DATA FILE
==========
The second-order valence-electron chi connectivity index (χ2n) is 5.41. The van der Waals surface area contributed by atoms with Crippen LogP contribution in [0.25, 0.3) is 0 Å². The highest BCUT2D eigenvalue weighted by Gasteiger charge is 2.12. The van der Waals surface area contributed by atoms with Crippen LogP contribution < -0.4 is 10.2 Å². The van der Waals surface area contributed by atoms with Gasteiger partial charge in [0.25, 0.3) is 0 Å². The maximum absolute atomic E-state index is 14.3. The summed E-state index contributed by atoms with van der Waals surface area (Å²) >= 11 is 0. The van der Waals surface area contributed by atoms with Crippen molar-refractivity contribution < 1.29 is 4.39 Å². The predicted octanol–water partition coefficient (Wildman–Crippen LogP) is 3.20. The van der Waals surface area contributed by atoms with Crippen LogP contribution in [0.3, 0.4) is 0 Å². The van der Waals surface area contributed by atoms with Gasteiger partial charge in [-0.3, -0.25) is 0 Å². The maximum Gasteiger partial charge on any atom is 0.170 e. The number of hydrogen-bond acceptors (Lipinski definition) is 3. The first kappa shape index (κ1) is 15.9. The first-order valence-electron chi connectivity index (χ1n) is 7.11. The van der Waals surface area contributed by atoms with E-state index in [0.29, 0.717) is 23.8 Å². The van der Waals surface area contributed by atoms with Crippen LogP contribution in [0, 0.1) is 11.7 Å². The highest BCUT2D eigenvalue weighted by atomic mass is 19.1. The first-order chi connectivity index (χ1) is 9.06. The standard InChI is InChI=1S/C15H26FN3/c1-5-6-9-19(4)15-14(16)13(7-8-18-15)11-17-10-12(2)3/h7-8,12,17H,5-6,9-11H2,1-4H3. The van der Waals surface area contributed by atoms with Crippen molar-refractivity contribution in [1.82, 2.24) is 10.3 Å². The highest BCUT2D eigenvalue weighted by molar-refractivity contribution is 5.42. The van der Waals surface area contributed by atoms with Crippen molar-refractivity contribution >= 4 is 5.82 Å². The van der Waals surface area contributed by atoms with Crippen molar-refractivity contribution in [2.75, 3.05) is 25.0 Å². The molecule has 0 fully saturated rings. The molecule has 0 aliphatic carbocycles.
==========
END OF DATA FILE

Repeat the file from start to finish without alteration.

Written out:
The second-order valence-electron chi connectivity index (χ2n) is 5.41. The van der Waals surface area contributed by atoms with Crippen LogP contribution in [0.25, 0.3) is 0 Å². The highest BCUT2D eigenvalue weighted by Gasteiger charge is 2.12. The van der Waals surface area contributed by atoms with Crippen LogP contribution < -0.4 is 10.2 Å². The van der Waals surface area contributed by atoms with Gasteiger partial charge in [0.25, 0.3) is 0 Å². The maximum absolute atomic E-state index is 14.3. The summed E-state index contributed by atoms with van der Waals surface area (Å²) >= 11 is 0. The van der Waals surface area contributed by atoms with Crippen molar-refractivity contribution < 1.29 is 4.39 Å². The predicted octanol–water partition coefficient (Wildman–Crippen LogP) is 3.20. The van der Waals surface area contributed by atoms with Crippen LogP contribution in [0.3, 0.4) is 0 Å². The van der Waals surface area contributed by atoms with Gasteiger partial charge in [-0.3, -0.25) is 0 Å². The maximum Gasteiger partial charge on any atom is 0.170 e. The number of hydrogen-bond acceptors (Lipinski definition) is 3. The first kappa shape index (κ1) is 15.9. The first-order valence-electron chi connectivity index (χ1n) is 7.11. The van der Waals surface area contributed by atoms with E-state index in [0.29, 0.717) is 23.8 Å². The van der Waals surface area contributed by atoms with Crippen LogP contribution in [0, 0.1) is 11.7 Å². The highest BCUT2D eigenvalue weighted by atomic mass is 19.1. The first-order chi connectivity index (χ1) is 9.06. The standard InChI is InChI=1S/C15H26FN3/c1-5-6-9-19(4)15-14(16)13(7-8-18-15)11-17-10-12(2)3/h7-8,12,17H,5-6,9-11H2,1-4H3. The van der Waals surface area contributed by atoms with Crippen molar-refractivity contribution in [1.82, 2.24) is 10.3 Å². The highest BCUT2D eigenvalue weighted by molar-refractivity contribution is 5.42. The van der Waals surface area contributed by atoms with Crippen molar-refractivity contribution >= 4 is 5.82 Å². The van der Waals surface area contributed by atoms with Crippen molar-refractivity contribution in [2.75, 3.05) is 25.0 Å². The molecule has 0 fully saturated rings. The molecule has 0 aliphatic carbocycles.